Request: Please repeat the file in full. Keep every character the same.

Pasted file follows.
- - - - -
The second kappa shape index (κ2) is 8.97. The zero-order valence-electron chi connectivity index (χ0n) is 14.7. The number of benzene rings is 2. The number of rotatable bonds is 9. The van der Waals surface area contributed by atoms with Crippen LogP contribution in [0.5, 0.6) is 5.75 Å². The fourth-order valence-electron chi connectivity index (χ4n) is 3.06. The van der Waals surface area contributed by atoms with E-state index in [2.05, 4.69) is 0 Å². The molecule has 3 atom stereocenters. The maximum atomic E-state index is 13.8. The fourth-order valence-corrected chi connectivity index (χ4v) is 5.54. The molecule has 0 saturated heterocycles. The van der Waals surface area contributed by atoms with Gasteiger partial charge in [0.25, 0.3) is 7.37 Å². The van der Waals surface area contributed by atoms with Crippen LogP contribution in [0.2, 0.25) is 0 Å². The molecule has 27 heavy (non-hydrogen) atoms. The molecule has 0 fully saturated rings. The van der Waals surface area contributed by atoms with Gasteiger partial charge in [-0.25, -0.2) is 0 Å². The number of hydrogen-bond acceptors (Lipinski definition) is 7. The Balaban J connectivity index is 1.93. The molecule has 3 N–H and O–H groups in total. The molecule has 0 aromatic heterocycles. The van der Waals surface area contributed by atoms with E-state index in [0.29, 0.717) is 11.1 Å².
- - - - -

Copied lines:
The second kappa shape index (κ2) is 8.97. The zero-order valence-electron chi connectivity index (χ0n) is 14.7. The number of benzene rings is 2. The number of rotatable bonds is 9. The van der Waals surface area contributed by atoms with Crippen LogP contribution in [0.5, 0.6) is 5.75 Å². The fourth-order valence-electron chi connectivity index (χ4n) is 3.06. The van der Waals surface area contributed by atoms with E-state index in [2.05, 4.69) is 0 Å². The molecule has 3 atom stereocenters. The maximum atomic E-state index is 13.8. The fourth-order valence-corrected chi connectivity index (χ4v) is 5.54. The molecule has 0 saturated heterocycles. The van der Waals surface area contributed by atoms with Gasteiger partial charge in [0.25, 0.3) is 7.37 Å². The van der Waals surface area contributed by atoms with Crippen LogP contribution in [0.2, 0.25) is 0 Å². The molecule has 27 heavy (non-hydrogen) atoms. The molecule has 0 fully saturated rings. The van der Waals surface area contributed by atoms with Gasteiger partial charge in [-0.25, -0.2) is 0 Å². The number of hydrogen-bond acceptors (Lipinski definition) is 7. The Balaban J connectivity index is 1.93. The molecule has 3 N–H and O–H groups in total. The molecule has 0 aromatic heterocycles. The van der Waals surface area contributed by atoms with E-state index in [0.29, 0.717) is 11.1 Å².